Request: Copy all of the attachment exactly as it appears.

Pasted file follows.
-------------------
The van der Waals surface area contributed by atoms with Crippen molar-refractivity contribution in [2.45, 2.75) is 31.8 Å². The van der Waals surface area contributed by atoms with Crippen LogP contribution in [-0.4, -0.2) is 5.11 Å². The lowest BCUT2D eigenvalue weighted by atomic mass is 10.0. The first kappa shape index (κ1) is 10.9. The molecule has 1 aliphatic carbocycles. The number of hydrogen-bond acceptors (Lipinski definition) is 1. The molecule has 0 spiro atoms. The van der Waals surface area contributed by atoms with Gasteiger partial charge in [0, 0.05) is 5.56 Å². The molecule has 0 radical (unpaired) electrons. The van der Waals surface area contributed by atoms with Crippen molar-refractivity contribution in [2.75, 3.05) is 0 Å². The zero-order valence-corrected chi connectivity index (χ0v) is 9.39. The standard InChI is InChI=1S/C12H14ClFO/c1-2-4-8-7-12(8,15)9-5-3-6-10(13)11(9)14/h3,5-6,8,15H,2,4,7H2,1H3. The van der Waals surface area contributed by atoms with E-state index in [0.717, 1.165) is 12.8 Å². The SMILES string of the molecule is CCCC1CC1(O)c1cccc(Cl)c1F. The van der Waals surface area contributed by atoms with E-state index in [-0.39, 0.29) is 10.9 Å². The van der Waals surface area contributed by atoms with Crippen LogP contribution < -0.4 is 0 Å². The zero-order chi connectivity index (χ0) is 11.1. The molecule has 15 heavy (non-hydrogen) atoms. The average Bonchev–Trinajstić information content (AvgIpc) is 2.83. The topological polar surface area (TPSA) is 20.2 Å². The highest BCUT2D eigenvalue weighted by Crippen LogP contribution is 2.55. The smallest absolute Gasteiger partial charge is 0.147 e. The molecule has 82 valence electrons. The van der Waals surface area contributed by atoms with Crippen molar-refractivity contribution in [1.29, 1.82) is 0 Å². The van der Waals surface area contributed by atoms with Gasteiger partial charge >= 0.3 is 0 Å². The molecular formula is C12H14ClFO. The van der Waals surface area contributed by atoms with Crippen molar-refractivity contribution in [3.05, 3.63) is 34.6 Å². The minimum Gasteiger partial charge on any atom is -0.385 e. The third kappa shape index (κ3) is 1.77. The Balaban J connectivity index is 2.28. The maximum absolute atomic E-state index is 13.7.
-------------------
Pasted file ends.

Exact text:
The van der Waals surface area contributed by atoms with Crippen molar-refractivity contribution in [2.45, 2.75) is 31.8 Å². The van der Waals surface area contributed by atoms with Crippen LogP contribution in [-0.4, -0.2) is 5.11 Å². The lowest BCUT2D eigenvalue weighted by atomic mass is 10.0. The first kappa shape index (κ1) is 10.9. The molecule has 1 aliphatic carbocycles. The number of hydrogen-bond acceptors (Lipinski definition) is 1. The molecule has 0 spiro atoms. The van der Waals surface area contributed by atoms with Gasteiger partial charge in [0, 0.05) is 5.56 Å². The molecule has 0 radical (unpaired) electrons. The van der Waals surface area contributed by atoms with Crippen molar-refractivity contribution in [2.75, 3.05) is 0 Å². The zero-order valence-corrected chi connectivity index (χ0v) is 9.39. The standard InChI is InChI=1S/C12H14ClFO/c1-2-4-8-7-12(8,15)9-5-3-6-10(13)11(9)14/h3,5-6,8,15H,2,4,7H2,1H3. The van der Waals surface area contributed by atoms with E-state index in [0.717, 1.165) is 12.8 Å². The SMILES string of the molecule is CCCC1CC1(O)c1cccc(Cl)c1F. The van der Waals surface area contributed by atoms with E-state index in [-0.39, 0.29) is 10.9 Å². The van der Waals surface area contributed by atoms with Crippen LogP contribution < -0.4 is 0 Å². The zero-order chi connectivity index (χ0) is 11.1. The molecule has 15 heavy (non-hydrogen) atoms. The average Bonchev–Trinajstić information content (AvgIpc) is 2.83. The topological polar surface area (TPSA) is 20.2 Å². The highest BCUT2D eigenvalue weighted by Crippen LogP contribution is 2.55. The smallest absolute Gasteiger partial charge is 0.147 e. The molecule has 82 valence electrons. The van der Waals surface area contributed by atoms with Crippen molar-refractivity contribution in [1.29, 1.82) is 0 Å². The van der Waals surface area contributed by atoms with Gasteiger partial charge >= 0.3 is 0 Å². The molecular formula is C12H14ClFO. The van der Waals surface area contributed by atoms with Crippen molar-refractivity contribution in [3.05, 3.63) is 34.6 Å². The minimum Gasteiger partial charge on any atom is -0.385 e. The third kappa shape index (κ3) is 1.77. The Balaban J connectivity index is 2.28. The maximum absolute atomic E-state index is 13.7.